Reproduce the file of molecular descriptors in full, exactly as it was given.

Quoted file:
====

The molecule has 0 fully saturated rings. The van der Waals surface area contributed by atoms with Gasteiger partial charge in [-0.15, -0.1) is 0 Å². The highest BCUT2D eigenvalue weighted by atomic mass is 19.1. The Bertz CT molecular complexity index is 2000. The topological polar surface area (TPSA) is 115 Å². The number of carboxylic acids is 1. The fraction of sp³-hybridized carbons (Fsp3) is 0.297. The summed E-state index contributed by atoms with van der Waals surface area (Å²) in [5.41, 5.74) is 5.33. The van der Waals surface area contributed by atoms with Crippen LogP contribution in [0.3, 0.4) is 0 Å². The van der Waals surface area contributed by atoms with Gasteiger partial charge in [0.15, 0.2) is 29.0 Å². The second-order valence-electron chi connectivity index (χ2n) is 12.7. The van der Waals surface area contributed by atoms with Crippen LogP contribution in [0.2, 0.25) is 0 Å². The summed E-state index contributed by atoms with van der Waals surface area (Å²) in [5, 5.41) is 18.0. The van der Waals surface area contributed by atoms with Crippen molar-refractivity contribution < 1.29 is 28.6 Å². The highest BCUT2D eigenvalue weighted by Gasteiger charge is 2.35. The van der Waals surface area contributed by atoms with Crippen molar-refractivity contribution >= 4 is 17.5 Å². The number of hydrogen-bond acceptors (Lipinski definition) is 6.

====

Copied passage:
The molecule has 0 fully saturated rings. The van der Waals surface area contributed by atoms with Gasteiger partial charge in [-0.15, -0.1) is 0 Å². The highest BCUT2D eigenvalue weighted by atomic mass is 19.1. The Bertz CT molecular complexity index is 2000. The topological polar surface area (TPSA) is 115 Å². The number of carboxylic acids is 1. The fraction of sp³-hybridized carbons (Fsp3) is 0.297. The summed E-state index contributed by atoms with van der Waals surface area (Å²) in [5.41, 5.74) is 5.33. The van der Waals surface area contributed by atoms with Crippen LogP contribution in [0.3, 0.4) is 0 Å². The van der Waals surface area contributed by atoms with Gasteiger partial charge in [0.15, 0.2) is 29.0 Å². The second-order valence-electron chi connectivity index (χ2n) is 12.7. The van der Waals surface area contributed by atoms with Crippen LogP contribution in [0.2, 0.25) is 0 Å². The summed E-state index contributed by atoms with van der Waals surface area (Å²) in [5, 5.41) is 18.0. The van der Waals surface area contributed by atoms with Crippen molar-refractivity contribution < 1.29 is 28.6 Å². The highest BCUT2D eigenvalue weighted by Gasteiger charge is 2.35. The van der Waals surface area contributed by atoms with Crippen molar-refractivity contribution >= 4 is 17.5 Å². The number of hydrogen-bond acceptors (Lipinski definition) is 6.